Ironically, regulating marijuana vape cartridges just isn't an option for the FDA. That's because they're illegal under federal law to begin with. If Congress classified marijuana under the Controlled Substances Act, a whole new terrain would suddenly open up for regulating these items.
Like the feds, state officials are also going after flavored e-cigarettes. Earlier this month, Michigan became the first state to ban them. Maryland's Montgomery County announced legislation on Monday to ban vape shops and delivery of e-cigarettes to stores within a half mile of middle or high schools.
And yesterday New York state enacted its own ban and the District of Columbia proposed a ban on flavored e-cigarettes and requiring a prescription to buy other electronic smoking products, my Post colleague Fenit Nirappil writes. The District would be the first U.S. jurisdiction with such stringent restrictions on e-cigarette sales.
“We are quite literally watching a new generation of young people get hooked on nicotine through vaping,” said D.C. Council member Vincent Gray, who chairs the health committee.
AHH, OOF and OUCH
AHH: Tennessee will be the first state to release a plan to turn Medicaid into a block grant structure, setting up a test case for how far the Trump administration is willing to go to let states reshape their Medicaid programs, our Post colleague Amy Goldstein reports.
Tennessee’s draft proposal would impact more than 1 million of the state’s 1.4 million residents on TennCare. “The block grant would be used for medical services for children, pregnant women, parents and other core groups of people such as those who are blind and disabled. Some aspects of Medicaid would be excluded from the change, such as coverage of prescription drugs and payments to hospitals that treat a large share of low-income patients,” Amy writes.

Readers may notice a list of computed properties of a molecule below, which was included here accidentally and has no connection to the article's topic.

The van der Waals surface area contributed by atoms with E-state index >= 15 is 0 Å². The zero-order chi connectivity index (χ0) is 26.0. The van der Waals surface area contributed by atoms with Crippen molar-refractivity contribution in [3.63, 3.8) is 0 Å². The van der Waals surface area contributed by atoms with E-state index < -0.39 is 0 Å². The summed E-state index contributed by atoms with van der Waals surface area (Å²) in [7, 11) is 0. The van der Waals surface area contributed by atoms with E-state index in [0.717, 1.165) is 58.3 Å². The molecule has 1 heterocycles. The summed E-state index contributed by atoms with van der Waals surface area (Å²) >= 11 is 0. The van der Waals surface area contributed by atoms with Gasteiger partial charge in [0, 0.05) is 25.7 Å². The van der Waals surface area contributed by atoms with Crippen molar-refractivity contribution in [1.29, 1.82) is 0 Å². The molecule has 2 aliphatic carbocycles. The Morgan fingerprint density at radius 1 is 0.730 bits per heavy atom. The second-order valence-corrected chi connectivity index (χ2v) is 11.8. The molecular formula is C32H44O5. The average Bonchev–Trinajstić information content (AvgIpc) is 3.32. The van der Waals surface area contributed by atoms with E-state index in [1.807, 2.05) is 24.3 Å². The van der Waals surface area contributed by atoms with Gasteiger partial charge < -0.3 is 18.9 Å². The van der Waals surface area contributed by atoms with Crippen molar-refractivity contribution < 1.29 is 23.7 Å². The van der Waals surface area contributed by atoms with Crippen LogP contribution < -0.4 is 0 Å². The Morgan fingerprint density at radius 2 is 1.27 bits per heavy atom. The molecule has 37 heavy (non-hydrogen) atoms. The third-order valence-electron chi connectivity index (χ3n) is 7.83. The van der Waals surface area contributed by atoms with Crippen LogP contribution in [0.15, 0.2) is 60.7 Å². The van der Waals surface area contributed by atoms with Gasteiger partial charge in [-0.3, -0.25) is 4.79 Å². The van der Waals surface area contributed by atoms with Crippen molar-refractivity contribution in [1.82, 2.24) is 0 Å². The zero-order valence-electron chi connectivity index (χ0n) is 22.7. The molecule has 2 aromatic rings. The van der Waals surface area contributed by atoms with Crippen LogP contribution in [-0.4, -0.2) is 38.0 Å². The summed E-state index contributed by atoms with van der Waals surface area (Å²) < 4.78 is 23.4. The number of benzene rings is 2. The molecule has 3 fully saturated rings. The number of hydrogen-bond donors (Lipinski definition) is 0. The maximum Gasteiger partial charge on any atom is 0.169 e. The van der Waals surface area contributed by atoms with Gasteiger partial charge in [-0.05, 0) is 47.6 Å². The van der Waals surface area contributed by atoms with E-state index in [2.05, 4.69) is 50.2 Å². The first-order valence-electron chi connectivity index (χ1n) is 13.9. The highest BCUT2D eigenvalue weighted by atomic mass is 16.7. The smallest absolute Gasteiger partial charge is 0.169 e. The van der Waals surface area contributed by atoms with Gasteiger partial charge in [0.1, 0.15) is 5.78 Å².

This has long been a popular idea among conservatives. Under a block grant system, the government would pay an annual lump sum to states, which would not have to comply with many of Medicaid’s rules, such as who must benefit from Medicaid and what health care is covered.
“Proponents contend the model would save money and let states run the program more efficiently; opponents contend it would strand states and vulnerable residents during economic downturns or as expensive new therapies emerge,” Amy adds.
From Larry Levitt, Kaiser Family Foundation executive vice president for health policy:
OOF: For the second straight quarter, the number of opioid-related deaths have fallen in Maryland. But they're still at nearly an all-time high in the state, our Post colleague Ovetta Wiggins reports.
In the first six months of 2019, there were 1,060 opioid-related deaths in Maryland, according to preliminary data released by state officials. That’s an 11 percent drop compared with the first half of last year.
Steven Schuh, executive director of Maryland’s Opioid Operational Command Center, said the dropping number of deaths is encouraging but doesn’t yet signal the end of the state’s opioid and heroin crisis. “Baltimore City, Baltimore County and Anne Arundel County had the highest number of opioid-related fatalities, collectively accounting for 66.8 percent of all such deaths in Maryland in the first half of 2019,” Ovetta writes. In the next fiscal year, Maryland is set to spend $747 million on opioid-related programs, up from $674 million in the 2019 fiscal year.
OUCH: General Motors stopped paying for company-sponsored health insurance coverage for 46,000 workers who are on strike, instead leaving those costs up to the United Auto Workers union that can provide the workers with COBRA benefits, the Detroit Free Press’ Jamie L. LaReau reports.
"We understand strikes are difficult and disruptive to families," GM said in a statement. "While on strike, some benefits shift to being funded by the union’s strike fund, and in this case hourly employees are eligible for union-paid COBRA so their health care benefits can continue."